A beautifully heart-breaking final album from a musical genius who knows his days (or at least mental agility) are numbered.  Unlike Johnny Cash’s swan song releases, Ghost On The Canvas is a more subtle goodbye as he walks deeper into the challenges of Alzheimer’s.

10. Charles Bradley / No Time For Dreaming / Daptone
Don’t be fooled, No Time For Dreaming was not recorded in 1968.  Like label mate, Sharon Jones, Bradley offers up a retro soul vibe that sounds so authentic, you can almost feel the sweat.  My SXSW highlight this year was watching Bradley turn an audience of indie rock hipsters who were only there early for the headlining act into believers.

11. Garland Jeffreys / The King Of The In Between / Luna Park
New York City’s other great ’70s rock poet returns with his first album in thirteen years and proves once again that more people need to know who he is.





12. Wild Flag
/ Wild Flag / Merge
An indie rock all-star girl group delivers a debut album that rocks harder than most of their male counterparts.

13. Girl In A Coma / Exits & All The Rest / Blackheart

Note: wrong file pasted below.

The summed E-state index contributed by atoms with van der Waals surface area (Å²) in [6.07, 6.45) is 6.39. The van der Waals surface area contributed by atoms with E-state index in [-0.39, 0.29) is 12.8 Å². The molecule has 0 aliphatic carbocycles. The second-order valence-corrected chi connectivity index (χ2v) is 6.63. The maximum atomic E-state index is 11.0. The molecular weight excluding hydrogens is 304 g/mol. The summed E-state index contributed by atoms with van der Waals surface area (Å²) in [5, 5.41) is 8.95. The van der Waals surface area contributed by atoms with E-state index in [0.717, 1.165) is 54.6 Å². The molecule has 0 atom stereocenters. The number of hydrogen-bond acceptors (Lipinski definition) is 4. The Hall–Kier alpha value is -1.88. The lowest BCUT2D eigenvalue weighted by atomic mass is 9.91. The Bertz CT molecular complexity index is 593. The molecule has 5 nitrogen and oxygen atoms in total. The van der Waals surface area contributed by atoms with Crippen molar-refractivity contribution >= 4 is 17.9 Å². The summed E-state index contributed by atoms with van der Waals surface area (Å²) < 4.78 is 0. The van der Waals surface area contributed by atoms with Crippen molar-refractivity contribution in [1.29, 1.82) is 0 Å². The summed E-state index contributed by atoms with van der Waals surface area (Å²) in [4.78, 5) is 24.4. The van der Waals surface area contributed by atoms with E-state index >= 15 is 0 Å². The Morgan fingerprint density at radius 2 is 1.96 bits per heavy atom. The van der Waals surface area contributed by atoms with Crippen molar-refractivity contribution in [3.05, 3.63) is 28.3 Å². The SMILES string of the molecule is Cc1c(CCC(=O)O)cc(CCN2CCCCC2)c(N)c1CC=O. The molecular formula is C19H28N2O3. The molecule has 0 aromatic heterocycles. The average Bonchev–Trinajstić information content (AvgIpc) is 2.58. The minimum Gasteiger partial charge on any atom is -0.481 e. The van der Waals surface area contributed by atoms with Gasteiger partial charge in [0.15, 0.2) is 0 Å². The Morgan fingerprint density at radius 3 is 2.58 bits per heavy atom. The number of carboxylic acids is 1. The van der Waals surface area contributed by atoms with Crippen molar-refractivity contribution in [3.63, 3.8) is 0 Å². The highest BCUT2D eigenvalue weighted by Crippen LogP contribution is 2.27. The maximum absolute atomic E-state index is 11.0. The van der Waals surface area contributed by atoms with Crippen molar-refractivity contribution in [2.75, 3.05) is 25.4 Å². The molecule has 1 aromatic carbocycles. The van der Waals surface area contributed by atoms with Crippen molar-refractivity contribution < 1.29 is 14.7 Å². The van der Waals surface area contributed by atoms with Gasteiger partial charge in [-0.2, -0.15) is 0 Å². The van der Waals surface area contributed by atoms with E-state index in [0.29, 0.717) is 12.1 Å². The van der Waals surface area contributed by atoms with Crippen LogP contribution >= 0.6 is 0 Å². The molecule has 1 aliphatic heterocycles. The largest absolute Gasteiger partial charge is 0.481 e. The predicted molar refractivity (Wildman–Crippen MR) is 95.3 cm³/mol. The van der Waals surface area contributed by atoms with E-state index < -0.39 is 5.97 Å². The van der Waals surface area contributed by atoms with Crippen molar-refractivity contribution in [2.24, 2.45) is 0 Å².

All-female punk trio proves why Joan Jett signed them to her Blackheart label.  With influences firmly planted on their sleeves, GIAC share their love for the Smiths, punk, new wave, and of course, the Runaways.

14. Lykke Li / Wounded Rhymes / Atlantic
Good Lord, this album swaggers!  Drum ‘n bass plays nice with garage-psych organs. “Get Some” is one of the best, if not most tribal songs of the year.

15. The Beach Boys / The Smile Sessions / Capitol
Yes it’s technically a “new” album.  And it remarkably feels brand new even though we’ve heard most of these songs before.

16. The Kills / Blood Pressures / Domino
Indie rock’s sexiest duo oozes back with their best album yet.   It’s dark, raw, rhythmic and now.

17. Noah And The Whale / Last Night On Earth / Mercury
While contemporaries like Arcade Fire draw inspiration from ’70s rock, this one feels fueled more by New Wave with its synths and drum machine.  But then “Tonight’s The Kind Of Night” busts out with a Roy Bittan by way of Bob Seger piano backdrop.

18. Stephen Brower & The Silent Majority / SB/SM / Pioneers Of The New West